James Hancock: A new breed
July 16, 2014
James Hancock is a professor of horticulture in the College of Agriculture and Natural Resources and MSU AgBioResearch expert blueberry breeder. He has released four of the most popular Northern Highbush blueberry varieties in the world: Draper, Liberty, Aurora and Huron. Hancock’s innovations regarding these varieties of Northern Highbush blueberries represent highly productive means of generating flavorful and long-lasting blueberries. Approximately 20 million plants of these four varieties have been sold. Michigan has been the No. 1 blueberry-producing state for the last 70 years, partly due to the Hancock varieties.
The idea of breeding blueberry varieties came to me in about 1990. I’d been at MSU about 20 years then. But, I decided that the time was right to develop new varieties, and there were a number of good reasons for that.
One is that Arlen Draper (the great USDA fruit breeder who developed the cultivars and germplasms that I was able to utilize) had retired so no one was really going to focus on Northern Highbush blueberries that are for cold climates. (Northern highbush blueberries are the most popularly grown commercial blueberry in North America).
Another is that the varieties in Michigan had been grown in the state for a long time. Many of the varieties were 50 years old.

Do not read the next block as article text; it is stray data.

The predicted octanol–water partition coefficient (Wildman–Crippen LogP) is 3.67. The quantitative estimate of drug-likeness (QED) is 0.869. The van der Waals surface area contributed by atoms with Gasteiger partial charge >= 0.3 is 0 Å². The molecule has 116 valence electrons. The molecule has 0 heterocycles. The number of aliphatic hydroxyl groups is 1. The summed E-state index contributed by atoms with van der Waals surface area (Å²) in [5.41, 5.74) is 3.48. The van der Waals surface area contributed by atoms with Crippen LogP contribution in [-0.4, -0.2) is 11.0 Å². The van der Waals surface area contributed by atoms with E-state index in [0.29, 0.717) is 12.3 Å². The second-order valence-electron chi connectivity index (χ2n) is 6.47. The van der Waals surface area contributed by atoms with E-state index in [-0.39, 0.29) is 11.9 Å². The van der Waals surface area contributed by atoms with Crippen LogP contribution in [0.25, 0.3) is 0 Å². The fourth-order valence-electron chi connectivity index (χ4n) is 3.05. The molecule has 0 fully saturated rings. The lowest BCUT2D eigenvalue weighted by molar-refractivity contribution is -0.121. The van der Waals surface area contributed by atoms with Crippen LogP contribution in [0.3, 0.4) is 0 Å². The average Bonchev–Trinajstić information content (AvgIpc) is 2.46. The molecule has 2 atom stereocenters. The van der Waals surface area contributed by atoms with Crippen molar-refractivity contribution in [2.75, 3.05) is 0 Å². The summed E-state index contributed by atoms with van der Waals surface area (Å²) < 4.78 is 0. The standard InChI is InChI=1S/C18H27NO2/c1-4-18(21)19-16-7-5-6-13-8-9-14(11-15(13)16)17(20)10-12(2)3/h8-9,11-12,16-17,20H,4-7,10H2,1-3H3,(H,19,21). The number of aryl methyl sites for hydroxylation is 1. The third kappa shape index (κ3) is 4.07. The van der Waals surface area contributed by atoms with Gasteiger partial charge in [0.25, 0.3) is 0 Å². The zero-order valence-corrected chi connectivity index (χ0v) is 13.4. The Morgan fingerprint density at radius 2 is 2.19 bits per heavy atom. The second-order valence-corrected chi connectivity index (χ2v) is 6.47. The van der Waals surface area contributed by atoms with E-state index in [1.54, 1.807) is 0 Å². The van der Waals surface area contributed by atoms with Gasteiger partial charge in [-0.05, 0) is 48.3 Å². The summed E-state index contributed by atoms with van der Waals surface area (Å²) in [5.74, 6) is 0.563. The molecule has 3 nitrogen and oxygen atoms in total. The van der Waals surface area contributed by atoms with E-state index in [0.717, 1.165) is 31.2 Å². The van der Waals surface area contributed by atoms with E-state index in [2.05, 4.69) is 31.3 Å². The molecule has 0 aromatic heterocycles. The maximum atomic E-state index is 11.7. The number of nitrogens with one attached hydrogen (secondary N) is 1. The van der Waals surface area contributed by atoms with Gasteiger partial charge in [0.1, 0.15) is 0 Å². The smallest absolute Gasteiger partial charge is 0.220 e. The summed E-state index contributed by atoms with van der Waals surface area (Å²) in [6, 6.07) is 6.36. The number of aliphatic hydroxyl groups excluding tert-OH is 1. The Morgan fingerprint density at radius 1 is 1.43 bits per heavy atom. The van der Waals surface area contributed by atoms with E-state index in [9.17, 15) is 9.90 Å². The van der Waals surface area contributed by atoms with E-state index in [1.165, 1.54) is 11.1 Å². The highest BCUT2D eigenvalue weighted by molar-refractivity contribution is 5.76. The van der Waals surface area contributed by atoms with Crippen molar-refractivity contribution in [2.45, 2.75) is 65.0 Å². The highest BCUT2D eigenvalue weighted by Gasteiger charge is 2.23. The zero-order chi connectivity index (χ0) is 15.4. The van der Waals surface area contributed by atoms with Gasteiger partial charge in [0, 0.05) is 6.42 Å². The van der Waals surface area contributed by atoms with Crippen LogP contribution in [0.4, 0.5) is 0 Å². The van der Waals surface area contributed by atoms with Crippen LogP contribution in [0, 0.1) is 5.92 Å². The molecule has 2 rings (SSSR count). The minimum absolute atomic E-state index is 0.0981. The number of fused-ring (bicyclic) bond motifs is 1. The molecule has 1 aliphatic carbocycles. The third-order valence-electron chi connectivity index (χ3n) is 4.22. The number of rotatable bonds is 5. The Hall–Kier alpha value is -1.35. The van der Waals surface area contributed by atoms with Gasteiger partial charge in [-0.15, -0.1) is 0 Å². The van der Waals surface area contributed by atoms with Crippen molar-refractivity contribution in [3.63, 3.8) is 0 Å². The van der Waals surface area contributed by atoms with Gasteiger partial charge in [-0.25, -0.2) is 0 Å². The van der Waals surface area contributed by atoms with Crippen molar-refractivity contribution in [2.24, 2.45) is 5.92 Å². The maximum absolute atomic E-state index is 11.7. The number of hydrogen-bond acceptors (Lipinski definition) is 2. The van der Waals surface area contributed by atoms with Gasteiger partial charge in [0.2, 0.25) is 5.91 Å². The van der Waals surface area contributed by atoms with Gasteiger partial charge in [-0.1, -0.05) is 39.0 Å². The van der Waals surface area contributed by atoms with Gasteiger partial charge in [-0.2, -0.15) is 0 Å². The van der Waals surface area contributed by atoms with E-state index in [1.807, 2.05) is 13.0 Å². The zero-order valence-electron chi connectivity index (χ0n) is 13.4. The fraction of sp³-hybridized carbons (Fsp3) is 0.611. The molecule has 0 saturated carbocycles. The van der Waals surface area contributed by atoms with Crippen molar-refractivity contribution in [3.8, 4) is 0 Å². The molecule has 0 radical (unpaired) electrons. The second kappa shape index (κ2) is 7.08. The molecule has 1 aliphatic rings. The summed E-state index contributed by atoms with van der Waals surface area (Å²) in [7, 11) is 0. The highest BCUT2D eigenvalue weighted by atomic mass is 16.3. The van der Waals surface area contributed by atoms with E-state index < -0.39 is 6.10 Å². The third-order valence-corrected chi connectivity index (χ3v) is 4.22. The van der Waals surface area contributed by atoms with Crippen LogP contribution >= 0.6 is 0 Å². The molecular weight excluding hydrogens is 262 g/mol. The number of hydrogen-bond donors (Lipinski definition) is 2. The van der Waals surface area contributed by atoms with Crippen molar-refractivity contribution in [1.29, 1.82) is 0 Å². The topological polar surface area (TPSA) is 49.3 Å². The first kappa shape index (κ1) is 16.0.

It was time to make some real innovations. We had a couple of really nice windows that we could go after.
One was in the middle of the season when we had one variety that was widely planted. We had this pile of fruit all coming in at the same time. It wouldn’t store very long so our growers were getting limited amounts of money for that crop.
And we also had this window in Michigan where we were the last producers of blueberries, so we had a really good price at the end of the season. But we only had one variety in that part of the season.
Therefore, we had a couple of really nice areas that we could focus our efforts on. By about 2004 the first of my varieties were released after many long years of careful testing.
I have been flabbergasted by the success of the MSU blueberry varieties. We hit a tremendous period of luck. It turns out that about the time we were releasing the new varieties, the blueberry industry in the world was just exploding.
When I started the breeding process Michigan was by far the leading blueberry state and there was significant, but not huge, acreage in the Pacific Northwest and in Europe.
The industry in Chile was just beginning. It turned out that just about the time we were releasing our varieties Chile exploded as a huge market, as did the Pacific Northwest and subsequently Europe and Asia.
My varieties hit the blueberry wave at the industry’s absolute peak and that wave is still going. Being a successful entrepreneur is not only being really smart and figuring out what’s needed, but also being tremendously lucky and hitting that wave when it’s really rolling.
Photo by Kurt Stepntiz